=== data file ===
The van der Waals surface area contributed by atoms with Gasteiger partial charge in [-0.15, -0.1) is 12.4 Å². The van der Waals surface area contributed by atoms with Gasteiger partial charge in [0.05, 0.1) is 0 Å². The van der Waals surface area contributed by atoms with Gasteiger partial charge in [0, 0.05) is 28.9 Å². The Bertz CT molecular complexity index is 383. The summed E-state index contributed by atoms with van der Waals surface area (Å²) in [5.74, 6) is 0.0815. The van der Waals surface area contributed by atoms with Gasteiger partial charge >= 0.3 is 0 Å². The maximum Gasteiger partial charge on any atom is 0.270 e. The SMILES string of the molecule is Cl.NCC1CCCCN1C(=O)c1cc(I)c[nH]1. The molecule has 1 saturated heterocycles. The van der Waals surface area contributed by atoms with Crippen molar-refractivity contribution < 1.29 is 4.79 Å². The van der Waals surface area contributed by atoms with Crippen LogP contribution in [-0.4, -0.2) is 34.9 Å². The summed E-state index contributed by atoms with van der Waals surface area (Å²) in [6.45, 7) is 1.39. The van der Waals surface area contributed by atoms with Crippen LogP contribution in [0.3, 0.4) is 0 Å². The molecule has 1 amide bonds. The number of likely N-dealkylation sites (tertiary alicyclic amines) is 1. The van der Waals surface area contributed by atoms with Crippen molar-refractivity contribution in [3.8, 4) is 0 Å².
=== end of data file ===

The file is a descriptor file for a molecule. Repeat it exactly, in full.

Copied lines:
The van der Waals surface area contributed by atoms with Gasteiger partial charge in [-0.15, -0.1) is 12.4 Å². The van der Waals surface area contributed by atoms with Gasteiger partial charge in [0.05, 0.1) is 0 Å². The van der Waals surface area contributed by atoms with Gasteiger partial charge in [0, 0.05) is 28.9 Å². The Bertz CT molecular complexity index is 383. The summed E-state index contributed by atoms with van der Waals surface area (Å²) in [5.74, 6) is 0.0815. The van der Waals surface area contributed by atoms with Gasteiger partial charge >= 0.3 is 0 Å². The maximum Gasteiger partial charge on any atom is 0.270 e. The SMILES string of the molecule is Cl.NCC1CCCCN1C(=O)c1cc(I)c[nH]1. The molecule has 1 saturated heterocycles. The van der Waals surface area contributed by atoms with Crippen molar-refractivity contribution < 1.29 is 4.79 Å². The van der Waals surface area contributed by atoms with Crippen LogP contribution in [-0.4, -0.2) is 34.9 Å². The summed E-state index contributed by atoms with van der Waals surface area (Å²) in [6.45, 7) is 1.39. The van der Waals surface area contributed by atoms with Crippen LogP contribution in [0.3, 0.4) is 0 Å². The molecule has 1 amide bonds. The number of likely N-dealkylation sites (tertiary alicyclic amines) is 1. The van der Waals surface area contributed by atoms with Crippen molar-refractivity contribution in [3.8, 4) is 0 Å².